All the architects that remodelled the Opera tried to leave their own traces too, but the details of von Knobelsdorff's work are still present.

A short walk across the foyer reveals a good mixture between classical simplicity outlined by glamorous lights. A serious ambiance, indeed, which prepares the visitor for the solemn performance.

The cafe - closed at the time of the visit - is another elegant stop during our guided tour. Unfortunately, there is no way to check the delicious pastry that apparently is available here during the regular performances' program.

One of the latest architects that influenced the visual development of the opera was Richard Paulick. He previously worked with Gropius and overseen the massive post-war  renovations starting with 1951, during which the representations were mostly relocated to Admiralpalast. Paulick, who was involved in the building of Stalinallee in Friedrichschain - currently Karl Marx Allee, was not so impressed by the flamboyant rococo fancied by its predecessors which tried to tempered with his preference for classical lines.

His efforts are visible in the festive space of Apollosaal. The only outstanding piece here is the candelabra which spread its glows over the otherwise austere interior.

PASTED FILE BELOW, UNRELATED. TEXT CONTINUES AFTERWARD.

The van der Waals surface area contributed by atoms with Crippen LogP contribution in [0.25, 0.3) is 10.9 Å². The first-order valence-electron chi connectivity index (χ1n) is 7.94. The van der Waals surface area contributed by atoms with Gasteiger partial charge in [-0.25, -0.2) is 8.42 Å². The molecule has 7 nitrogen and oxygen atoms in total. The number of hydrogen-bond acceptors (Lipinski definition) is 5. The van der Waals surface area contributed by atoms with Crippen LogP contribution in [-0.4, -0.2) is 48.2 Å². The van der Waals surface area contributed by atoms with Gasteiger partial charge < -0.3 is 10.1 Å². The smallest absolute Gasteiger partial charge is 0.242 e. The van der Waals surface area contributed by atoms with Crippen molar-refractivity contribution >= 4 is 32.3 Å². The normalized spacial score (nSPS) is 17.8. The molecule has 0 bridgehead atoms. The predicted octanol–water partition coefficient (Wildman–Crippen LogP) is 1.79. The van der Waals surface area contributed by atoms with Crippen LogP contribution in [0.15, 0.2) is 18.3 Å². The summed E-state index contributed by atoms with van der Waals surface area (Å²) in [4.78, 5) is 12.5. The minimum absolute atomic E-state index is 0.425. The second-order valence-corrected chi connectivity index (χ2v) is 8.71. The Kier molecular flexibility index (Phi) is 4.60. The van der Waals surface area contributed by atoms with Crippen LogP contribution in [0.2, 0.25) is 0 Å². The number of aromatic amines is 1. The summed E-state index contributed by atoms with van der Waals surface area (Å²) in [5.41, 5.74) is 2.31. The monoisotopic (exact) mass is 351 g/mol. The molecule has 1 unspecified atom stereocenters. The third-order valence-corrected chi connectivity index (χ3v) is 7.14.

The golden details still remind of Sanssouci though.

And the extensive potato representations on the floor remind of what?

Until I am considering the various options, our group moved to the opera hall. Part of the extensive 2009-2017 renovations, the roof was raised and the acoustics was significantly improved.

There technical teams are preparing the evening performance but there are no actual rehearsals therefore no way to check the sound quality right now.

The opera hall as such does not look impressive at all, but it has a kind of simple grandor that promises qualiy.

During the DDR times, the former Royal Opera House (Hofoper) become the State Opera of East Germany. The golden plaquette representing a proletarian revolutionary scene is there as a reminder of those times.